Next a set of expected probits is then derived from the weighted linear regression equation of working probits on x, each y being assigned a weight, nw, where the weighting coefficient, w, is defined as: The process is repeated with the new set of Y values. The iteration converges to give you a linear regression. Method C: Use a computer program. SPSS uses maximum likelihood to estimate the linear regression. To run the probit anaylsis in SPSS, follow the following simple steps: Simply input a minimum of three columns into the Data Editor • Number of individuals per container that responded • Total of individuals per container • Concentrations For example in the following screen, a_mort is the number of individuals that responded per container, a_total is the total number of individuals per container, and a_conc are the concentrations. Row 7 in the following example is data from the control where 0 out of 10 responded at a concentration of 0. Screen 1:

After you columns are set, simply go to analyze, regression, probit: Screen 2:

Then set your number responded column as the “Response Frequency”, the total number per container as the “Total Observed”, and the concentrations as the “Covariates”. Don’t forget to select the log base 10 to transform your concentrations. Screen 3:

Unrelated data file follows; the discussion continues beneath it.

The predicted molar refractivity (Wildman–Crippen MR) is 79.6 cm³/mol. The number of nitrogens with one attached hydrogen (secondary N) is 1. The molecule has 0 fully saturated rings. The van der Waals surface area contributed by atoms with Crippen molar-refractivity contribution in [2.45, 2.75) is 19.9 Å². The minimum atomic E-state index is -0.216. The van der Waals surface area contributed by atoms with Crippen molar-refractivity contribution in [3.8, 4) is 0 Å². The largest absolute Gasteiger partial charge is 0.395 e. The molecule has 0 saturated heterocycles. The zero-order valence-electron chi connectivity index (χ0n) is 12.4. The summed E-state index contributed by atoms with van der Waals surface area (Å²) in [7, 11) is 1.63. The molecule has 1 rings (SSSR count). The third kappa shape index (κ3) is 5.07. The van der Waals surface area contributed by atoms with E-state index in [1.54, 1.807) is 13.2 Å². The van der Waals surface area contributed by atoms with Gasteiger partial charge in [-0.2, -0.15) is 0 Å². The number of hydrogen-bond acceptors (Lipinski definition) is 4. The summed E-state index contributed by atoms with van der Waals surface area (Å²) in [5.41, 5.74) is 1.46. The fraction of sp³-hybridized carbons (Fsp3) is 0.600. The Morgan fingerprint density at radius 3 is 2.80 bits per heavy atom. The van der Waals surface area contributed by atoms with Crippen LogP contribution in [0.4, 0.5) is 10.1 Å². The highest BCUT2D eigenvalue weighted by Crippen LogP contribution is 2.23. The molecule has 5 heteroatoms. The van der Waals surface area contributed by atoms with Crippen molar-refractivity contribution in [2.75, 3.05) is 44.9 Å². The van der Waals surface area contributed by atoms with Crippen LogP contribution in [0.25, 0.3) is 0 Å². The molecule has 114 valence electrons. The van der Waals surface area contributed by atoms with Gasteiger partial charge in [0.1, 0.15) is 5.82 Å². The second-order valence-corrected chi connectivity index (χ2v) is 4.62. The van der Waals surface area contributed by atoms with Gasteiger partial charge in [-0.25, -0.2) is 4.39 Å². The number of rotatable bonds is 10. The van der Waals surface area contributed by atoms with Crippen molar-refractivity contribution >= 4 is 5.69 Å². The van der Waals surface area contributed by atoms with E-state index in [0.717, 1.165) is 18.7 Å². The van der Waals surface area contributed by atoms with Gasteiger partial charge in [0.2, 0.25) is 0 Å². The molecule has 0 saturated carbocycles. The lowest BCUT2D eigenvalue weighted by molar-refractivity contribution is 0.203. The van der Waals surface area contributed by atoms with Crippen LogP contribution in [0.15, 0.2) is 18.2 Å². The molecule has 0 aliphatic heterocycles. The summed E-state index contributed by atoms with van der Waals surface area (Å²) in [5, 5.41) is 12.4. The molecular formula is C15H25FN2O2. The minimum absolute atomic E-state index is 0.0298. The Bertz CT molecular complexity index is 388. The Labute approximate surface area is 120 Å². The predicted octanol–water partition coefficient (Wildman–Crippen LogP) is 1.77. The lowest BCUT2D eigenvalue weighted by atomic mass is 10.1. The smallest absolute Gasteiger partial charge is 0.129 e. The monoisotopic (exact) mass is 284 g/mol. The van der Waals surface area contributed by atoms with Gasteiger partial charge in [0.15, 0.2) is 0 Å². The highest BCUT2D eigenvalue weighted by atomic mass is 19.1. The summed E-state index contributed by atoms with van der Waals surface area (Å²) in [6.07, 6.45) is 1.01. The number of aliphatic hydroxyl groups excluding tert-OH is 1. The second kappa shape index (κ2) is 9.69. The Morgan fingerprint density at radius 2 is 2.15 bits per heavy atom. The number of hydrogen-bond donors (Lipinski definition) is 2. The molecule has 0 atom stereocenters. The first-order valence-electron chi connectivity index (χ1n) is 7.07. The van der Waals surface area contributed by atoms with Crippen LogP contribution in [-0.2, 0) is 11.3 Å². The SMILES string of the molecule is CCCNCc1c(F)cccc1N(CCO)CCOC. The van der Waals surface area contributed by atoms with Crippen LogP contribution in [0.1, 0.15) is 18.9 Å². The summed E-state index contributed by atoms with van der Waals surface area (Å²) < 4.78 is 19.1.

If you run the above example, you will see that SPSS determines an optimal solution after 18 iterations. Step 4: Find the LC50 Method A: Using your hand drawn graph, either created by eye or by calculating the regression by hand, find the probit of 5 in the y-axis, then move down to the x-axis and find the log of the concentration associated with it. Then take the inverse of the log and voila! You have the LC50.

Probits vs. Log Concentration

7 Probits of Mortality 6 5 4 3 2 1 0 0.4 0.59 0.75 0.4 0.75 0.59 0.91 1

**Inverse log concentrati on = LC50
**

0.91 1 Log Concentration